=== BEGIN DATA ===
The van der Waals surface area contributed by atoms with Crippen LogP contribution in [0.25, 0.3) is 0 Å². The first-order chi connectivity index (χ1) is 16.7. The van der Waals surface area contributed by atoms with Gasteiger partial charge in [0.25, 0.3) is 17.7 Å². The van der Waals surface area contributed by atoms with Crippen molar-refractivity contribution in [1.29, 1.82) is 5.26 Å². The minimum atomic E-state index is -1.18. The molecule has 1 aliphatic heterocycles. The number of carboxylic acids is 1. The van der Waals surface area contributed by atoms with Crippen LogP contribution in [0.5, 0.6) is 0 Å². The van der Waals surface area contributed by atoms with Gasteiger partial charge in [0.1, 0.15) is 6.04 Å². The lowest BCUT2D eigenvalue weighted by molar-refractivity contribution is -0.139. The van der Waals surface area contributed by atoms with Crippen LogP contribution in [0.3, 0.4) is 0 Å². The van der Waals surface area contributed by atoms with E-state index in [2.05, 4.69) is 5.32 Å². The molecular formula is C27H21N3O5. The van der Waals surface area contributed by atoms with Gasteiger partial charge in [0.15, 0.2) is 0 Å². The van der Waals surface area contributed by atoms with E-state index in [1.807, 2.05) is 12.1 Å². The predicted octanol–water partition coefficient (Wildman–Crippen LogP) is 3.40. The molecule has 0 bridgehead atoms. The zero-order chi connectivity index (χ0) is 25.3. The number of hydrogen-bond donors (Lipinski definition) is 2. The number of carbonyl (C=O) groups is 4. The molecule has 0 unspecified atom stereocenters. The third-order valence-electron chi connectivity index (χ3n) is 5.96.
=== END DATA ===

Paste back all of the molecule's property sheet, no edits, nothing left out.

The van der Waals surface area contributed by atoms with Crippen LogP contribution in [0.25, 0.3) is 0 Å². The first-order chi connectivity index (χ1) is 16.7. The van der Waals surface area contributed by atoms with Gasteiger partial charge in [0.25, 0.3) is 17.7 Å². The van der Waals surface area contributed by atoms with Crippen molar-refractivity contribution in [1.29, 1.82) is 5.26 Å². The minimum atomic E-state index is -1.18. The molecule has 1 aliphatic heterocycles. The number of carboxylic acids is 1. The van der Waals surface area contributed by atoms with Crippen LogP contribution in [0.5, 0.6) is 0 Å². The van der Waals surface area contributed by atoms with Gasteiger partial charge in [0.1, 0.15) is 6.04 Å². The lowest BCUT2D eigenvalue weighted by molar-refractivity contribution is -0.139. The van der Waals surface area contributed by atoms with Crippen LogP contribution in [0.3, 0.4) is 0 Å². The van der Waals surface area contributed by atoms with E-state index in [2.05, 4.69) is 5.32 Å². The molecular formula is C27H21N3O5. The van der Waals surface area contributed by atoms with Gasteiger partial charge in [0.15, 0.2) is 0 Å². The van der Waals surface area contributed by atoms with E-state index in [1.807, 2.05) is 12.1 Å². The predicted octanol–water partition coefficient (Wildman–Crippen LogP) is 3.40. The molecule has 0 bridgehead atoms. The zero-order chi connectivity index (χ0) is 25.3. The number of hydrogen-bond donors (Lipinski definition) is 2. The number of carbonyl (C=O) groups is 4. The molecule has 0 unspecified atom stereocenters. The third-order valence-electron chi connectivity index (χ3n) is 5.96.